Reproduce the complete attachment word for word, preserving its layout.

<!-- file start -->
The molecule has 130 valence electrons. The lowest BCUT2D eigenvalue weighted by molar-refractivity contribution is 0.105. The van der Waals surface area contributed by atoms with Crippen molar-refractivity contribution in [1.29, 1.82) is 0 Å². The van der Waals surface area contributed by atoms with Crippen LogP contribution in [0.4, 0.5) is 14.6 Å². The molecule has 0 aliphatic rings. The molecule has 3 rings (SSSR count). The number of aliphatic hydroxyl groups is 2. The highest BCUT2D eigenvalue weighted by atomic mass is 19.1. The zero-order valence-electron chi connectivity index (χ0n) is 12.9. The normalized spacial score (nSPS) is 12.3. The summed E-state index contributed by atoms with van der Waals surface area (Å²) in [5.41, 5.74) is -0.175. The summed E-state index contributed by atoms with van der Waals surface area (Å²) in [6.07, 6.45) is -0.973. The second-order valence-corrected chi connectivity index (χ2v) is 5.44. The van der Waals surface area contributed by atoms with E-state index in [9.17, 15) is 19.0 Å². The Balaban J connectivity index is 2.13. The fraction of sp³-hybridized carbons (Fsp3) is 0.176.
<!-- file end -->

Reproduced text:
The molecule has 130 valence electrons. The lowest BCUT2D eigenvalue weighted by molar-refractivity contribution is 0.105. The van der Waals surface area contributed by atoms with Crippen molar-refractivity contribution in [1.29, 1.82) is 0 Å². The van der Waals surface area contributed by atoms with Crippen LogP contribution in [0.4, 0.5) is 14.6 Å². The molecule has 0 aliphatic rings. The molecule has 3 rings (SSSR count). The number of aliphatic hydroxyl groups is 2. The highest BCUT2D eigenvalue weighted by atomic mass is 19.1. The zero-order valence-electron chi connectivity index (χ0n) is 12.9. The normalized spacial score (nSPS) is 12.3. The summed E-state index contributed by atoms with van der Waals surface area (Å²) in [5.41, 5.74) is -0.175. The summed E-state index contributed by atoms with van der Waals surface area (Å²) in [6.07, 6.45) is -0.973. The second-order valence-corrected chi connectivity index (χ2v) is 5.44. The van der Waals surface area contributed by atoms with E-state index in [9.17, 15) is 19.0 Å². The Balaban J connectivity index is 2.13. The fraction of sp³-hybridized carbons (Fsp3) is 0.176.